After 70 years of aluminium production, Slovakia’s lone smelter is calling it quits. Slovalco announced last week that it has made the decision to end aluminium smelting due to ever-rising energy prices.
The plant, which is located in Žiar nad Hronom, said that energy prices have risen to such an extent that it can no longer affordably operate any of its 226 smelting furnaces. Slovalco has been paring back operations little by little each year, with operations down to around 60 percent a few years ago.
Slovalco’s managing director Milan Veselý said that rising energy prices made negotiating deals to ensure energy continuity ever more difficult.
“The company Slovalco operates based on a long-term contract concerning supplies of electrical energy. With this type of business, which needs stability and predictability to adopt long-term solutions, we conclude long-term contracts.”
Slovalco did not mince words when assigning responsibility for the company’s demise.
“The shutdown of production is the result of the inaction of the government – the inaction of Environment and the former Finance Minister Igor Matovič (chair OĽaNO). During the last years, they blocked the adoption of an amendment which would have adjusted the amount of compensation for energy-intensive enterprises to the level of other industrialised EU countries.”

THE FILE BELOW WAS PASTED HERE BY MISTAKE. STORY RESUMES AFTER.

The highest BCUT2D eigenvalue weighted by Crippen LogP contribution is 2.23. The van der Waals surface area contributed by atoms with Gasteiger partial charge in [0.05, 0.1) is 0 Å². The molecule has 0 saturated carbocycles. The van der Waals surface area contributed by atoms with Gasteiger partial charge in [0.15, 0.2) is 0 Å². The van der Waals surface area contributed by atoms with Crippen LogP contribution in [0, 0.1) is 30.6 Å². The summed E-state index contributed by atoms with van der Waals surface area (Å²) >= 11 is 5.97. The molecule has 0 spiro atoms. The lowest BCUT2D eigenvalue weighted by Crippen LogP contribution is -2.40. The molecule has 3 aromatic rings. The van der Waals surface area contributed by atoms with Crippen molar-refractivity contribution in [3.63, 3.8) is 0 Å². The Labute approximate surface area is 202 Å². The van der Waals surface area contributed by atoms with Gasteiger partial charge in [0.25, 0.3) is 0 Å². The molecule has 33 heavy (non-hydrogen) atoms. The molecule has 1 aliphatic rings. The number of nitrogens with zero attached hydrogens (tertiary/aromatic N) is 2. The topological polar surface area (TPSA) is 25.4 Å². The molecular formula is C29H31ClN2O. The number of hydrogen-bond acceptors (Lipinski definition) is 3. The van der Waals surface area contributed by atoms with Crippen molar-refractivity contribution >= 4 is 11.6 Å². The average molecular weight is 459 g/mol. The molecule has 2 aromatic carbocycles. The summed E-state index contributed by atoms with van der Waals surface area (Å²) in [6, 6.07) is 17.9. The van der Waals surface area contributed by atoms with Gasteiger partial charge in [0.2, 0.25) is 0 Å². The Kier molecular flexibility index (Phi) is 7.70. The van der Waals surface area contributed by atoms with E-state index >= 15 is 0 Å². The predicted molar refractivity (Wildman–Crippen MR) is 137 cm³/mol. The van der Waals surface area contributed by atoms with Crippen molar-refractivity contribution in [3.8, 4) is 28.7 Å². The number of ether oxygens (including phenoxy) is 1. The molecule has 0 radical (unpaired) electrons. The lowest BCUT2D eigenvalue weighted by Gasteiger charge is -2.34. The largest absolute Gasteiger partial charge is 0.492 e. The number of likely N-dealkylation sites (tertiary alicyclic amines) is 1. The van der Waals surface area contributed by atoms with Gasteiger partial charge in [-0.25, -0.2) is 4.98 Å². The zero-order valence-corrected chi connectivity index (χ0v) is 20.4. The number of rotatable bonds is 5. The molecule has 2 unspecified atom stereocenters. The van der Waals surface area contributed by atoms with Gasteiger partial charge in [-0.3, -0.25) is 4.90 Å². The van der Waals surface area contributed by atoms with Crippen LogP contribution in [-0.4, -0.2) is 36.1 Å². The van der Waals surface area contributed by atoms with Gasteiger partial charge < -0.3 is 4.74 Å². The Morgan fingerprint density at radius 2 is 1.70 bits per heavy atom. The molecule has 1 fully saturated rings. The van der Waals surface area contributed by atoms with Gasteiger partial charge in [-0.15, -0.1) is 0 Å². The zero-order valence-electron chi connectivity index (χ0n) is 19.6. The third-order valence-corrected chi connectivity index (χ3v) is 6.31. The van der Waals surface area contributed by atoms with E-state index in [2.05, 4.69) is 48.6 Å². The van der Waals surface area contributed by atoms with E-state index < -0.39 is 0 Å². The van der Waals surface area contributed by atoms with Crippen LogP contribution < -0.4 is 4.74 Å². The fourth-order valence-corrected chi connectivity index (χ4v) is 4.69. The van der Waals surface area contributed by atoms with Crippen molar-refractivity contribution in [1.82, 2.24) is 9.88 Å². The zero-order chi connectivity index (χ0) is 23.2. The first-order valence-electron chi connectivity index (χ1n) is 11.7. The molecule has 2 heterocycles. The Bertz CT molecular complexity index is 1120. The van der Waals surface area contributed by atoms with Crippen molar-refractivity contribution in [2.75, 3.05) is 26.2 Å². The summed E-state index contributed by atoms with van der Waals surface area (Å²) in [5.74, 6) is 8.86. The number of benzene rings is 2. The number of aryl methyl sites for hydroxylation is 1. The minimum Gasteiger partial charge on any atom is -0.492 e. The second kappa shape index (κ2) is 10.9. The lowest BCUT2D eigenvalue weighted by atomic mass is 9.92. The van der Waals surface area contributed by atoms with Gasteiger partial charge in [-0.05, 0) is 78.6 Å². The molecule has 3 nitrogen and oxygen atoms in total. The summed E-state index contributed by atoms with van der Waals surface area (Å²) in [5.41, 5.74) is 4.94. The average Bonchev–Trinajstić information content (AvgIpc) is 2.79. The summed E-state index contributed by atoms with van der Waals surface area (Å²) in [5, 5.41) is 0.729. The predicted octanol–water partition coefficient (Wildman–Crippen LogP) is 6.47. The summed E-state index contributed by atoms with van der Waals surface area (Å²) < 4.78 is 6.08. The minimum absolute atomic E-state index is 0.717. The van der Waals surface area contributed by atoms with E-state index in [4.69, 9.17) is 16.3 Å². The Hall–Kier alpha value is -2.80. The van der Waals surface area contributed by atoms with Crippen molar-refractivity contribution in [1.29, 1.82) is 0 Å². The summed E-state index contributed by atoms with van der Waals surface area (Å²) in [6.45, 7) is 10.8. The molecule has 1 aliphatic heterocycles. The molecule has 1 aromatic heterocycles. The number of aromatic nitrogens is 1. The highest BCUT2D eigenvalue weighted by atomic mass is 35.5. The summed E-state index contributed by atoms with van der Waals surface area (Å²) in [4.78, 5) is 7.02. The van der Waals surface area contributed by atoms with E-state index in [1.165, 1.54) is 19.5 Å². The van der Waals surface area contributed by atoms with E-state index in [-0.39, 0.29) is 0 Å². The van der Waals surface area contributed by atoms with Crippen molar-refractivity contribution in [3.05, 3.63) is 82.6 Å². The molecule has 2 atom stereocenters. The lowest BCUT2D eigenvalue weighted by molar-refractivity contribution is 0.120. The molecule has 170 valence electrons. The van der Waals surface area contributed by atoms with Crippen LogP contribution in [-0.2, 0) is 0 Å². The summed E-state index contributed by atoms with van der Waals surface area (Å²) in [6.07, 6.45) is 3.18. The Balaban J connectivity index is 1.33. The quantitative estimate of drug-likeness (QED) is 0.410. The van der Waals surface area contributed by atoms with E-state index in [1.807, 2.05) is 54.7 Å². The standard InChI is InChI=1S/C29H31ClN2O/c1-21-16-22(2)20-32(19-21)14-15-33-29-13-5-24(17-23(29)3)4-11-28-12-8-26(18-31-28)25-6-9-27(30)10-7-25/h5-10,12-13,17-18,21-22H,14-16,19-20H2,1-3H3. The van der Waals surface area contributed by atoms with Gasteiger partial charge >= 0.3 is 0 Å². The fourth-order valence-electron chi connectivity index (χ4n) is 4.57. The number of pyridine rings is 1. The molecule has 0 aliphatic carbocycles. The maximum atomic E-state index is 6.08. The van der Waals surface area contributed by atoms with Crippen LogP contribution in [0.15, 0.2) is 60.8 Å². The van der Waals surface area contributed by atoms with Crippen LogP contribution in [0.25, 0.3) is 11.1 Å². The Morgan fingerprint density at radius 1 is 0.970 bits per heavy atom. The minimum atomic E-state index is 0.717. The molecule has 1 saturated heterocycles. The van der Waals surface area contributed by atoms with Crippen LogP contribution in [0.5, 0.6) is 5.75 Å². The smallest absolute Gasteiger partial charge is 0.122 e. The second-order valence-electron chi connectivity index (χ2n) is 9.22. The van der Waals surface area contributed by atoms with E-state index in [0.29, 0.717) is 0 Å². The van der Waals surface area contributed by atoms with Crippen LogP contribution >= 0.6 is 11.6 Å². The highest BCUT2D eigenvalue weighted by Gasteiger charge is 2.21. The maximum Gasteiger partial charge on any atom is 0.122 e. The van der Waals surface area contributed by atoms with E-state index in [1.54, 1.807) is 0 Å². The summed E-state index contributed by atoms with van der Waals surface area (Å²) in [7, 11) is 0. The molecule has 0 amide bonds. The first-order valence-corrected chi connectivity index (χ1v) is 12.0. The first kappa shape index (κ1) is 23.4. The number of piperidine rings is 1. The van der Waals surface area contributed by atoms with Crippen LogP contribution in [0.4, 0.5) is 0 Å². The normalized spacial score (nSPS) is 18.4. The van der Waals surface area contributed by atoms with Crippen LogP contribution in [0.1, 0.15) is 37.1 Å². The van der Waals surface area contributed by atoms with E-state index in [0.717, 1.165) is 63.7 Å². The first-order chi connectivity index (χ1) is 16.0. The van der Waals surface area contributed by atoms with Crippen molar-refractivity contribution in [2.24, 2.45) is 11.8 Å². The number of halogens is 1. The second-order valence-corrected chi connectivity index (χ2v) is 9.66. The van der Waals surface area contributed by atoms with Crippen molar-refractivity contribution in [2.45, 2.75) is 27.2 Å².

Veselý went on to say that he warned the government about the situation, but that his warnings went unheeded. When finally the government acted, he said it was far too little, far too late.
With the company ending aluminium production activities, many employees will soon find themselves without permanent employment. Last summer about 350 of the plant’s 400 workers were laid off, and up to 2,500 positions outside the plant were put at risk. Slovalco will now begin the process of ending the employment of the remaining 150 workers, many of whom will work at the aluminium melting center that the firm opened last summer.